North Charleston, South Carolina: The fatal shooting of a black man running from a white police officer inflamed the nation's debate over police use of force Wednesday, and the mayor and police chief of South Carolina's third-largest city said they were "sickened" by what a bystander's video revealed.
The officer, who has been charged with murder, was fired, and the mayor said he ordered enough body cameras for every officer on the street. But that did little to quell the outrage of an angry crowd at North Charleston's City Hall, and the officials were shouted down by protesters calling for justice.
The shooting in North Charleston came amid an ongoing nationwide debate over issues of trust between law enforcement and minority communities.
The officer reported that he fired in self-defense after the suspect he pulled over Saturday for a broken brake light grabbed his stun gun. Police shared his version with the public and promised a full investigation.
But the officer's story quickly unraveled after a nervous bystander's shaky video was shared with the dead man's family and then the world.
It shows Patrolman Michael Thomas Slager firing repeatedly at Walter Lamer Scott as the unarmed 50-year-old tries to flee. The video begins with what appears to be a brief physical altercation over the officer's Taser, which falls to the ground shortly before the officer pulls out his Glock pistol and fires eight times. Scott then crumples to the ground about 30 feet (9 meters) away. Not once in the moments before or during the shooting can the officer be heard yelling "stop" or telling the man to surrender.
Moments later, the officer is seen walking back and picking up what appears to be the Taser, then returning to drop it at Scott's feet as another officer arrives to check the dying man's condition.
The video changed everything, authorities and advocates said Wednesday.
"What if there was no video? What if there was no witness, or `hero' as I call him, to come forward?" L. Chris Stewart, a lawyer for the dead man's family, told The Associated Press. "We didn't know he existed. He came out the blue."
Slager was promptly abandoned by his attorney and charged with murder after the video was made public by the slain man's family Tuesday afternoon.
Mayor Keith Summey announced that the officer was immediately fired and that he's ordering 150 more body cameras, so that every uniformed officer on the street will wear one, a key demand of the Black Lives Matter movement that is growing nationwide.
"I have watched the video. And I was sickened by what I saw. And I have not watched it since," Police Chief Eddie Driggers said.
The news conference was meant to quiet the uproar, but both the mayor and chief were interrupted by chants of "no justice, no peace" and others shouted questions they said they could not answer.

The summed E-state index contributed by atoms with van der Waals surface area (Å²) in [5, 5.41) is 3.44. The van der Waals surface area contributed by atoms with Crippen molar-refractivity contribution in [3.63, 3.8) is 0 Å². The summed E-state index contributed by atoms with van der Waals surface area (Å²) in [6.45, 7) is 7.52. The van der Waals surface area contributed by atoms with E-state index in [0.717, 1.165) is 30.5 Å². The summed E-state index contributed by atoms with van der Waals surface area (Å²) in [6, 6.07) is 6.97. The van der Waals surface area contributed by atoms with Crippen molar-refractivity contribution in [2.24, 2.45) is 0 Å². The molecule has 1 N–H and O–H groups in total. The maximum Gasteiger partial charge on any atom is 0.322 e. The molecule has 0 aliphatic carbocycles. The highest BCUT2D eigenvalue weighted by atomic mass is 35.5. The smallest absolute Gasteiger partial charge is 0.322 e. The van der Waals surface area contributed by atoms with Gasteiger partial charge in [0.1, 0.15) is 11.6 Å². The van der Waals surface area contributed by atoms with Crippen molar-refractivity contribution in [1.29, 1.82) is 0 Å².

Outside City Hall, local organizer Muhiydin D'Baha repeatedly yelled, "Eight shots in the back!" through a bullhorn. The crowd yelled, "In the back!" in response, aiming to coin a new phrase to supplant the "hands up, don't shoot!" refrain that grew out of other officer-involved killings.
Scott's family and Stewart appealed to keep protests peaceful, saying the murder charge shows the system is working in this case so far.
But Stewart does plan to sue police, and said they acted decisively only because of the video, which was recorded by a whispering man who tried to avoid the officers' attention as he peered over a chain-link fence into the empty lot where Scott died.
That man, Feidin Santana, told NBC on Wednesday that he approached the scene because he noticed Slager controlling Scott on the ground and heard the sound of a Taser before Scott got loose and ran away.
"I remember the police had control of the situation," Santana said. "He had control of Scott. And Scott was trying just to get away from the Taser."
Local police turned over the investigation to state law enforcement. The video also prompted the FBI and the Justice Department's civil rights prosecutors to announce a federal probe Wednesday. At the White House, spokesman Josh Earnest said the video is "awfully hard to watch" and said he wouldn't be surprised if President Barack Obama has seen it, "given the amount of media attention that this issue has received."
Slager appeared without a lawyer at his first court hearing Tuesday and was held without bond for murder, which could put him in prison for 30 years to life.
Police also said investigators are reviewing a police dash-cam video that may show the beginnings of the traffic stop, and they released radio dispatch traffic, including the sound of Slager breathing heavily as he chases Scott into the empty lot. A passenger in Scott's car also was detained, according to the police reports.
The video begins after both men have left their cars, and after Slager appears to hit Scott with a Taser. Scott pulls away, and the object falls to the ground, trailing wires. Slager then recovers the object and drops it near the body as a black officer approaches. Then, he picks it up again as the officers talk.
The black officer, Clarence Habersham, made no mention of Slager or any of his actions in his brief official report, according to a copy obtained by the AP.
Months or years have passed in many other police-involved shootings before accused officers are fired, and few face criminal charges. Nationwide protests intensified after grand juries declined to indict police in the killings of Michael Brown in Ferguson, Missouri, and Eric Garner on Staten Island, New York.